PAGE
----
Objective: To determine the effect of anti-asthmatic inhalers salbutamol and budesonide on the surface microhardness of bovine tooth enamel. Materials and methods: The study was experimental, prospective, longitudinal, and comparative. The sample consisted of permanent mandibular incisors, which were prepared in (n = 90) blocks of dental enamel of size 3 × 3 mm and 2 mm thick, separated into 6 groups of 15 specimens each in sterile bottles properly labeled and contained in artificial saliva at 37°C. Three measurements (baseline, 5 days, and 10 days) were performed after immersion to determine the microhardness using a Vickers microdurometer programmed to apply a load of 100 gm for 15 seconds. Results: It was observed that the enamel surface microhardness decreased after 5 and 10 days, after being in contact with the anti-asthmatic inhalers based on salbutamol and budesonide. In addition, it was evidenced that there is a greater decrease in the superficial microhardness of the enamel when comparing the values at the beginning and after 10 days; likewise, the reduction in the microhardness of enamel exposed to budesonide was greater (120.8 kg/mm2) compared to salbutamol (112.3 kg/mm2) (p <0.001). Conclusion: The two anti-asthmatic inhalers studied decreased superficial enamel microhardness, with the budesonide-based inhaler having a greater erosive effect. Clinical significance: This research allowed us to know the values of the microhardness of the superficial enamel after being exposed to different anti-asthmatic inhalers that are indicated in daily clinical practice. Therefore, it is important to evaluate this microhardness since the use of different inhalers is very prevalent.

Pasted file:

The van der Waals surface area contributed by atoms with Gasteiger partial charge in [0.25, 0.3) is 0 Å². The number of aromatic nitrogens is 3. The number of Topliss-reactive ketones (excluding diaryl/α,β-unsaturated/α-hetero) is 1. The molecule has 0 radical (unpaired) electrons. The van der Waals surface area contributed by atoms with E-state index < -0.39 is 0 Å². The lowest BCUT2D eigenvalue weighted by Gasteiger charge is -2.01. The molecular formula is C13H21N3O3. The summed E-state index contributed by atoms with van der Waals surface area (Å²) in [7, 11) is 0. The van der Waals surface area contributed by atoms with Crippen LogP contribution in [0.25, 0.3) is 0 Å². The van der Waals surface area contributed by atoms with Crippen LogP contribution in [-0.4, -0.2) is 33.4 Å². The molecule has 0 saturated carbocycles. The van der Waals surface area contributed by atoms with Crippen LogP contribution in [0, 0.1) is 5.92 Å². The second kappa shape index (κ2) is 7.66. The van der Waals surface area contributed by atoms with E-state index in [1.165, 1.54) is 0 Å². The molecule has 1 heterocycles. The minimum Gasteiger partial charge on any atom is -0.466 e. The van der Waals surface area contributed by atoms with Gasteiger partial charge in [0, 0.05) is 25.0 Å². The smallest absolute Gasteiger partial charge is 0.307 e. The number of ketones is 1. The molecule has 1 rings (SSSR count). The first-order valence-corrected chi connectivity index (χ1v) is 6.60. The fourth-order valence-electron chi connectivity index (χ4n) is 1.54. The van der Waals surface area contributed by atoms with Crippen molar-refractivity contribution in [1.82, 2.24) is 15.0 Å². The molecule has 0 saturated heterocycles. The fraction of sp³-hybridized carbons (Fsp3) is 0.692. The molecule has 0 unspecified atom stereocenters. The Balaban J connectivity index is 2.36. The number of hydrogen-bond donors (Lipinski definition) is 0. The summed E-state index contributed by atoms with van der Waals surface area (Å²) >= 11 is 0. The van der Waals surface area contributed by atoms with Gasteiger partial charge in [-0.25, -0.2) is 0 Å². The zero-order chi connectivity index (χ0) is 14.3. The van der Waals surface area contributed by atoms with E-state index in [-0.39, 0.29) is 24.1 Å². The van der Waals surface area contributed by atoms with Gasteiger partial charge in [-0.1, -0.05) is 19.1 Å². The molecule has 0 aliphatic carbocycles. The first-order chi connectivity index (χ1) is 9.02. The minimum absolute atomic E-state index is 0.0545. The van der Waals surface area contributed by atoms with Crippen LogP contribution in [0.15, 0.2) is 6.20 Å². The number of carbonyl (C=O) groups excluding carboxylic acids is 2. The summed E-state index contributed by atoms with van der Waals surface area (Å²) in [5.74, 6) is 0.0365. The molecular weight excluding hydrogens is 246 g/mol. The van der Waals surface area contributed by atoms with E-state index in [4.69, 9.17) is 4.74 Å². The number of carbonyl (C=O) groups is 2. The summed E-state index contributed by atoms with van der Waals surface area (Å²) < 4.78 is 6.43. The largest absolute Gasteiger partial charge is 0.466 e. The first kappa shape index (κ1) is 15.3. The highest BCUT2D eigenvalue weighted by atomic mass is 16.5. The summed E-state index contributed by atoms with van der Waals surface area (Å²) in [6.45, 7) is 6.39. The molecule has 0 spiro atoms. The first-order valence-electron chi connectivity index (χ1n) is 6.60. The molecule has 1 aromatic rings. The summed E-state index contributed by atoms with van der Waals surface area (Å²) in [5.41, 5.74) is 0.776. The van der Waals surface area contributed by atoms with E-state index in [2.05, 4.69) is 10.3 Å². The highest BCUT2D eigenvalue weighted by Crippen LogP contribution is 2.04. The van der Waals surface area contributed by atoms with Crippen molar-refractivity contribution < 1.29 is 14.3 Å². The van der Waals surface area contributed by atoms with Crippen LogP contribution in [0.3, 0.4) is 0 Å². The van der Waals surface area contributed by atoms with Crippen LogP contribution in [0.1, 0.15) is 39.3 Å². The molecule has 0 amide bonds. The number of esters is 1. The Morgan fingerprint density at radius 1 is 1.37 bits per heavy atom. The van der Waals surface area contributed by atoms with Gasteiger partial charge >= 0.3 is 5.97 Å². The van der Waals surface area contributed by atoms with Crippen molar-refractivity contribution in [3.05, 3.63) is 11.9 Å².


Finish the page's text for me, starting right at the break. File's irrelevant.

- Enamel surface